[D]irector Alejandro G. Inarritu has made a film to admire, but one whose pacing allows for the audience to take themselves out of the experience to, well, be impressed.
The point is: director Alejandro G. Inarritu has made a film to admire, but one whose pacing allows for the audience to take themselves out of the experience to, well, be impressed. And for storytelling, that’s not a good thing. It’s almost as if the filmmaker’s showing off. “I can do this, I will do it, and you will love me for it.” His last picture was Birdman, which had a one-take gimmick that also had this potential, but in Birdman there was always something going on to distract us from this. Here, watching DiCaprio crawl around for five straight minutes gives our mind plenty of time to wander.
One of the only consistent elements to keep us focused is Emmanuel Lubezki‘s cinematography. That’s to be expected, as Lubezki has won the Best Cinematography Oscar two years running. He’ll likely get a third straight for The Revenant, which is so pretty that it almost feels at a conflict with the raw, unflinching, and often disgusting action happening on-screen. Some of these shots are just so gorgeous you want the film to pause and let you admire them. That, however, would just hurt the pacing further. The Revenant plays weirdly because, with many of the individual scenes, the pace is frantic. But as a whole, it’s glacially slow.
DiCaprio is the film’s biggest draw, reminding us that he’s such a versatile actor. This is the best physical performance of his career, easily, taking it up a notch as each scene passes. It doesn’t require much in the way of heavy drama or line delivery; this mostly just him fighting against nature. It’s like the super-Quaaludes scene from The Wolf of Wall Street, but with a more grueling setting and stretched over a two-hour period. Tom Hardy is good but doesn’t stretch even as much as he did in this year’s earlier Mad Max: Fury Road – where even then he played second fiddle – while Domhnall Gleeson probably comes away best out of the supporting cast. He’s had such a tremendous year.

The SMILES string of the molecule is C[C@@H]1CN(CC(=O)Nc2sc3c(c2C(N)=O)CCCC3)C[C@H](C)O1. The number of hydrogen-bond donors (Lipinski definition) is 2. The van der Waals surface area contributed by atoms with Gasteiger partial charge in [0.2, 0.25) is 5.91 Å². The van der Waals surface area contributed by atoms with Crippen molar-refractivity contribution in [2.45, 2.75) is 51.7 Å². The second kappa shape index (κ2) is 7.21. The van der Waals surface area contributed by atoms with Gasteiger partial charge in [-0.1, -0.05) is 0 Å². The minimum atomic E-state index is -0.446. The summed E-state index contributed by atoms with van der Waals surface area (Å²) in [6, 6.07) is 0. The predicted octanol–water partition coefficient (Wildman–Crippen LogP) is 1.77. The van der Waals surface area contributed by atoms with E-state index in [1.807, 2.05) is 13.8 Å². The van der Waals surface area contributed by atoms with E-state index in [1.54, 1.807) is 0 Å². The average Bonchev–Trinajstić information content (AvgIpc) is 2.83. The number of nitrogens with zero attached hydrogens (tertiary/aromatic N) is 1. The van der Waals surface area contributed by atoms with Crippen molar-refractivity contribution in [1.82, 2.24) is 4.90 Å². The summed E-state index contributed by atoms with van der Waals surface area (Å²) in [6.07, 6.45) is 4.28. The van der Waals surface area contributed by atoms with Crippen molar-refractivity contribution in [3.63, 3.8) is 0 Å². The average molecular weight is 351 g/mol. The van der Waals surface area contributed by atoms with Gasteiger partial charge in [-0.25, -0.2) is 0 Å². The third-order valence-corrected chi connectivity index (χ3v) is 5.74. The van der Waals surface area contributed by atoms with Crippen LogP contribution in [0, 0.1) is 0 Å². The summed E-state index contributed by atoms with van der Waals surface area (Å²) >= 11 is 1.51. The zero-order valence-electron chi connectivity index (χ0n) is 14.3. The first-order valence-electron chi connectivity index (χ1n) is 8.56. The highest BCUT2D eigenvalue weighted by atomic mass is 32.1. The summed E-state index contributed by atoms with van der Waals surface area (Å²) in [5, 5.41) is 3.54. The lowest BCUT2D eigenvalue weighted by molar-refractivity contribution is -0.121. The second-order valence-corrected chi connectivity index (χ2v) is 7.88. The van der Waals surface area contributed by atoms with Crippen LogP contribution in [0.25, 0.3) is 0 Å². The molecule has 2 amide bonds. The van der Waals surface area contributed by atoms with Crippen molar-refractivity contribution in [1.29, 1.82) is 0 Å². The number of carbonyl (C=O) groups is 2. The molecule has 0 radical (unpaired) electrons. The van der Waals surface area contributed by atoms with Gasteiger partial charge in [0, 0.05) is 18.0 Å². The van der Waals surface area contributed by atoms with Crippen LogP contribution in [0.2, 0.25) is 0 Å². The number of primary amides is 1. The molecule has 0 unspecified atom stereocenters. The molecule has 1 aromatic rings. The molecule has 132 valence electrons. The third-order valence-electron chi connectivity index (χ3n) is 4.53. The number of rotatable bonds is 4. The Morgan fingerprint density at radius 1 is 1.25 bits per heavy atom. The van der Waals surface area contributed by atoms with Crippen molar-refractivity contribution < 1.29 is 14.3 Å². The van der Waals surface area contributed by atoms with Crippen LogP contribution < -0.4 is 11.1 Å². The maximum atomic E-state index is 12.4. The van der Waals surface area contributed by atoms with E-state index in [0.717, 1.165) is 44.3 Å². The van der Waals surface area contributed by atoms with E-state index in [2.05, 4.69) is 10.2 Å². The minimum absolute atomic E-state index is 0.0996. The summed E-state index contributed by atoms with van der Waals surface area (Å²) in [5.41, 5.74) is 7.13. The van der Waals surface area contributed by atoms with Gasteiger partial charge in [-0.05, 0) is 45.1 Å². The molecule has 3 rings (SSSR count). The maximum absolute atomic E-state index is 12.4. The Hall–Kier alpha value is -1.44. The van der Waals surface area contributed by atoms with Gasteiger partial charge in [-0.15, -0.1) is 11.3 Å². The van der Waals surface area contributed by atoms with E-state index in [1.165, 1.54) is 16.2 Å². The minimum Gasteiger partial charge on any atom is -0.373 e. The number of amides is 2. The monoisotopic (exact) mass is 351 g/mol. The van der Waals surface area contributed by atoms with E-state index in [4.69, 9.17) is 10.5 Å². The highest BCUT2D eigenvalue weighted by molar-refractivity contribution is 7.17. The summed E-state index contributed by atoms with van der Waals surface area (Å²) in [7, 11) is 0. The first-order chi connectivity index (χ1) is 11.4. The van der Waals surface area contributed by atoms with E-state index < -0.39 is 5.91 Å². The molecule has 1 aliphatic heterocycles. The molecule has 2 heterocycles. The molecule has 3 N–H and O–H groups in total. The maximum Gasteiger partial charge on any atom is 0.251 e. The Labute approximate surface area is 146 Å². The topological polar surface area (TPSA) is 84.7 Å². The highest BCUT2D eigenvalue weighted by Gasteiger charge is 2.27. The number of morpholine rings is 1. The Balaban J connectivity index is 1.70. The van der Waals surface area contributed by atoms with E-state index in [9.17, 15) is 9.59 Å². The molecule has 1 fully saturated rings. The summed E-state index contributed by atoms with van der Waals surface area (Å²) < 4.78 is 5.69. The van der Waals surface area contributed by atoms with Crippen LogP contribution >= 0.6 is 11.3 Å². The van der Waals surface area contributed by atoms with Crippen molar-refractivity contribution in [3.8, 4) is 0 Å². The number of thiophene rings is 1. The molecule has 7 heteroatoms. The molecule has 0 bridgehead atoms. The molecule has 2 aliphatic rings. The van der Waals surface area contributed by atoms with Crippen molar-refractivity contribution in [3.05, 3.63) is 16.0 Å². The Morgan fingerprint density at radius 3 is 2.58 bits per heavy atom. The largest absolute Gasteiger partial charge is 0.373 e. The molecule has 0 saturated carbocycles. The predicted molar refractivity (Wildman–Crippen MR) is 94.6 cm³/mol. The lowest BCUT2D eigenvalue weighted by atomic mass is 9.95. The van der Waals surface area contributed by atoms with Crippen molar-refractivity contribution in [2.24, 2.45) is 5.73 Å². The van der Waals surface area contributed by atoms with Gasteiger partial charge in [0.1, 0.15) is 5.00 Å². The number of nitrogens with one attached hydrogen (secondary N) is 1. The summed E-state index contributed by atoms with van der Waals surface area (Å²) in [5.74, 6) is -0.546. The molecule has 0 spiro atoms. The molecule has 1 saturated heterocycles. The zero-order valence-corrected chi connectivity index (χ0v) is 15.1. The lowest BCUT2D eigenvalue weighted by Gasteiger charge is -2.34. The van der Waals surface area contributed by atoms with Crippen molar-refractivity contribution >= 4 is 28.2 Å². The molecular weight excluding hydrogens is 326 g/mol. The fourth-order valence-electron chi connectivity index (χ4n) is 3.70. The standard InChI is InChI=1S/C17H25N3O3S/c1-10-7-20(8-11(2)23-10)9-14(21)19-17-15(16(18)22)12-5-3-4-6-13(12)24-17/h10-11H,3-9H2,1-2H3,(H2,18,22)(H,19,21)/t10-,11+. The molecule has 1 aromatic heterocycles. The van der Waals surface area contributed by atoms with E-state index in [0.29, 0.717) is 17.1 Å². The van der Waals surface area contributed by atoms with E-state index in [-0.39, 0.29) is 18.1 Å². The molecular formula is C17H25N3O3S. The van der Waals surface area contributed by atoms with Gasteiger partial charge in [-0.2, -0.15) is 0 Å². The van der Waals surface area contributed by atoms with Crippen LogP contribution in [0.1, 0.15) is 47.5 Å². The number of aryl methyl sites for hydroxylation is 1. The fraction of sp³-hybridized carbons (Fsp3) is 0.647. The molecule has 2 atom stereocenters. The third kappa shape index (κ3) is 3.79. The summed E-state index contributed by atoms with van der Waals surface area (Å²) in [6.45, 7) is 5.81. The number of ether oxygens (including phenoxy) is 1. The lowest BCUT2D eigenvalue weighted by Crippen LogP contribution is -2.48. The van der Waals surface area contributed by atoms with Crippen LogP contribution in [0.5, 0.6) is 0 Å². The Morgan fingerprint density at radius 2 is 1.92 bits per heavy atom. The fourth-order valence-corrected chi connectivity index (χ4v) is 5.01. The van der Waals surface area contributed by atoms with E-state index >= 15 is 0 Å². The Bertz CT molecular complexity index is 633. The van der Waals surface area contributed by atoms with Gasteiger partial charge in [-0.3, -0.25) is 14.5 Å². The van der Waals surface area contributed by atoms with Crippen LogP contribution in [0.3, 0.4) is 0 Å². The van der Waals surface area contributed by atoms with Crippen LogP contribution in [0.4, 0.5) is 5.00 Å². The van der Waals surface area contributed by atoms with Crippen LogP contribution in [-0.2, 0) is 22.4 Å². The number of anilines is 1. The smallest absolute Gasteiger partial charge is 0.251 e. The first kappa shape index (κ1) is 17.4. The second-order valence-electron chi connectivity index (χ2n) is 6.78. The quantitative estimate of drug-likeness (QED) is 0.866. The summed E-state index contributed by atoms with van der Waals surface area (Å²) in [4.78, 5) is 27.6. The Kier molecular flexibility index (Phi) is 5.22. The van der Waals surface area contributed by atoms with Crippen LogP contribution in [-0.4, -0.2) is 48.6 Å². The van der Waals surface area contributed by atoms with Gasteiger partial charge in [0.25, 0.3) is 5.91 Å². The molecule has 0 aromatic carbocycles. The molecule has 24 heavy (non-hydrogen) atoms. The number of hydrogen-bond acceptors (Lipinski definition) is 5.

The Revenant is a dish best watched on the biggest screen possible, and also possibly with enough caffeine in your system to ensure you make it to the end – although preferably delivered in a way that will keep you from having to use the restroom before all’s said and done. The moment to moment action of the film is often gripping, although the film is paradoxically incredibly slowly paced on the whole. Its difficult shoot is impressive, and yet it – and the overall slow pace – makes you think about the filmmaking process, taking you out of the story being told. DiCaprio is great in a physical performance, although Glass isn’t terribly interesting as a character. And it’s beautifully shot. It’s a film of small contradictions. It ultimately all works, and is well worth seeing, but only for those wanting to endure an overlong and tough – albeit impressive – watch.
Bottom Line: An impressive technical accomplishment but not the most engaging story, The Revenant is a film to admire, but not necessarily one to love.
Recommendation: The Revenant is a tough watch thanks to its running time and brutal content, but if you’re up for it, it’s worth seeing.[rating=3.5]